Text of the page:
So high an act of dominion must be recognized by the law of the country where it is used. The power of a master over his slave has been exceedingly different, in different countries.
The state of slavery is of such a nature, that it is incapable of being introduced on any reasons, moral or political, but only by positive law, which preserves its force long after the reasons, occasion, and time itself from whence it was created, is erased from memory.
It is so odious, that nothing can be suffered to support it, but positive law. Whatever inconveniences, therefore, may follow from the decision, I cannot say this case is allowed or approved by the law of England; and therefore the black must be discharged.
Several different reports of Mansfield's decision appeared. Most disagree as to what was said. The decision was only given orally; no formal written record of it was issued by the court. Abolitionists widely circulated the view that it was declared that the condition of slavery did not exist under English law, although Mansfield later said that all that he decided was that a slave could not be forcibly removed from England against his will.
After reading about Somersett's Case, Joseph Knight, an enslaved African who had been purchased by his master John Wedderburn in Jamaica and brought to Scotland, left him. Married and with a child, he filed a freedom suit, on the grounds that he could not be held as a slave in Great Britain. In the case of Knight v. Wedderburn (1778), Wedderburn said that Knight owed him "perpetual servitude". The Court of Sessions of Scotland ruled against him, saying that chattel slavery was not recognised under the law of Scotland, and slaves could seek court protection to leave a master or avoid being forcibly removed from Scotland to be returned to slavery in the colonies.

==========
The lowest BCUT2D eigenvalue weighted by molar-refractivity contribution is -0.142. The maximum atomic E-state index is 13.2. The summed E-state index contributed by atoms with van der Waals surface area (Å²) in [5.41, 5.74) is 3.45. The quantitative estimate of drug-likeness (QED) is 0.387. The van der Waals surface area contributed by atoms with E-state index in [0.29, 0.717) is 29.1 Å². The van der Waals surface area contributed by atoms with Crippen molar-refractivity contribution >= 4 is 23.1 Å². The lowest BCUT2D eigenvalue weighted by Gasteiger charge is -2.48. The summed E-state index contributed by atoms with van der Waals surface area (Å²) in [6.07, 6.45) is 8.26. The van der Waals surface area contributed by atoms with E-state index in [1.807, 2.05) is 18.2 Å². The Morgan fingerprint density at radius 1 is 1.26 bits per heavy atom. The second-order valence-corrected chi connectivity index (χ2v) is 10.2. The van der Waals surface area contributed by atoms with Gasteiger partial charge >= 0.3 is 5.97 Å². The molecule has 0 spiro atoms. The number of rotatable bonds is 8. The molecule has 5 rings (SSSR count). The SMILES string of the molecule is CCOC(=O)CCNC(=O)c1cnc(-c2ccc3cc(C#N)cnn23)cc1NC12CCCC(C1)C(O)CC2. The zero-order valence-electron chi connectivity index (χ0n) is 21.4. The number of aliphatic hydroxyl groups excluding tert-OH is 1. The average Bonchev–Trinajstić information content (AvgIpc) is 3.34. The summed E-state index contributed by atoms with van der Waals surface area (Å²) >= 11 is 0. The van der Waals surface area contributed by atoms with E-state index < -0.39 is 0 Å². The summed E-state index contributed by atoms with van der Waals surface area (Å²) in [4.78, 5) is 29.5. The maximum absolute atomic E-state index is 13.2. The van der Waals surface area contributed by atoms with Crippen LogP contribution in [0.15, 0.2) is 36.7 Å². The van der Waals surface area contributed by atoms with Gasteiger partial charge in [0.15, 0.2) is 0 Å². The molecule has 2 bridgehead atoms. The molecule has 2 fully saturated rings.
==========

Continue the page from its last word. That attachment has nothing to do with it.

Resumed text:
William Wilberforce, a member of the House of Commons as an independent, became intricately involved in the abolition of the slave trade in Britain. His conversion to Evangelical Christianity in 1784 played a key role in interesting him in this social reform. William Wilberforce's Slave Trade Act 1807 abolished the slave trade in the British Empire. It was not until the Slavery Abolition Act 1833 that the institution finally was abolished, but on a gradual basis. Since land owners in the British West Indies were losing their unpaid labourers, they received compensation totaling £20 million.